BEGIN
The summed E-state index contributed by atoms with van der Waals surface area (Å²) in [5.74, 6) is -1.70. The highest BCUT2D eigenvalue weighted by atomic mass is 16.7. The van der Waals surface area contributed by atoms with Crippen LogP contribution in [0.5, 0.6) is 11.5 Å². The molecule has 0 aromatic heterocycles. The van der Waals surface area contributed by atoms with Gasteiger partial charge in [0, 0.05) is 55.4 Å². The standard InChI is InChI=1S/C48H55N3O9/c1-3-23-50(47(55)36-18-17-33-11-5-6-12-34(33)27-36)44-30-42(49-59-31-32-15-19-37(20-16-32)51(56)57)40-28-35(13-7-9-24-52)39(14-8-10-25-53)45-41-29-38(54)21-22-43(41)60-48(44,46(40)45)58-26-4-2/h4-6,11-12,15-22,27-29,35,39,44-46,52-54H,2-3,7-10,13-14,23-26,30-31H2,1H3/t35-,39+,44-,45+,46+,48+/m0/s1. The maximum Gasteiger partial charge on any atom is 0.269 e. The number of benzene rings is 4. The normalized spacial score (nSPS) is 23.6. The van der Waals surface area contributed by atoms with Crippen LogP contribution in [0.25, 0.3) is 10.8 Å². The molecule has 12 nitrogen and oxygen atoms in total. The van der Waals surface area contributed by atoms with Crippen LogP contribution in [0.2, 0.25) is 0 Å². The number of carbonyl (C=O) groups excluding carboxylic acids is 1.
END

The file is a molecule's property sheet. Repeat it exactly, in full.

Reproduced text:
The summed E-state index contributed by atoms with van der Waals surface area (Å²) in [5.74, 6) is -1.70. The highest BCUT2D eigenvalue weighted by atomic mass is 16.7. The van der Waals surface area contributed by atoms with Crippen LogP contribution in [0.5, 0.6) is 11.5 Å². The molecule has 0 aromatic heterocycles. The van der Waals surface area contributed by atoms with Gasteiger partial charge in [0, 0.05) is 55.4 Å². The standard InChI is InChI=1S/C48H55N3O9/c1-3-23-50(47(55)36-18-17-33-11-5-6-12-34(33)27-36)44-30-42(49-59-31-32-15-19-37(20-16-32)51(56)57)40-28-35(13-7-9-24-52)39(14-8-10-25-53)45-41-29-38(54)21-22-43(41)60-48(44,46(40)45)58-26-4-2/h4-6,11-12,15-22,27-29,35,39,44-46,52-54H,2-3,7-10,13-14,23-26,30-31H2,1H3/t35-,39+,44-,45+,46+,48+/m0/s1. The maximum Gasteiger partial charge on any atom is 0.269 e. The number of benzene rings is 4. The normalized spacial score (nSPS) is 23.6. The van der Waals surface area contributed by atoms with Crippen LogP contribution in [0.25, 0.3) is 10.8 Å². The molecule has 12 nitrogen and oxygen atoms in total. The van der Waals surface area contributed by atoms with Crippen LogP contribution in [0.2, 0.25) is 0 Å². The number of carbonyl (C=O) groups excluding carboxylic acids is 1.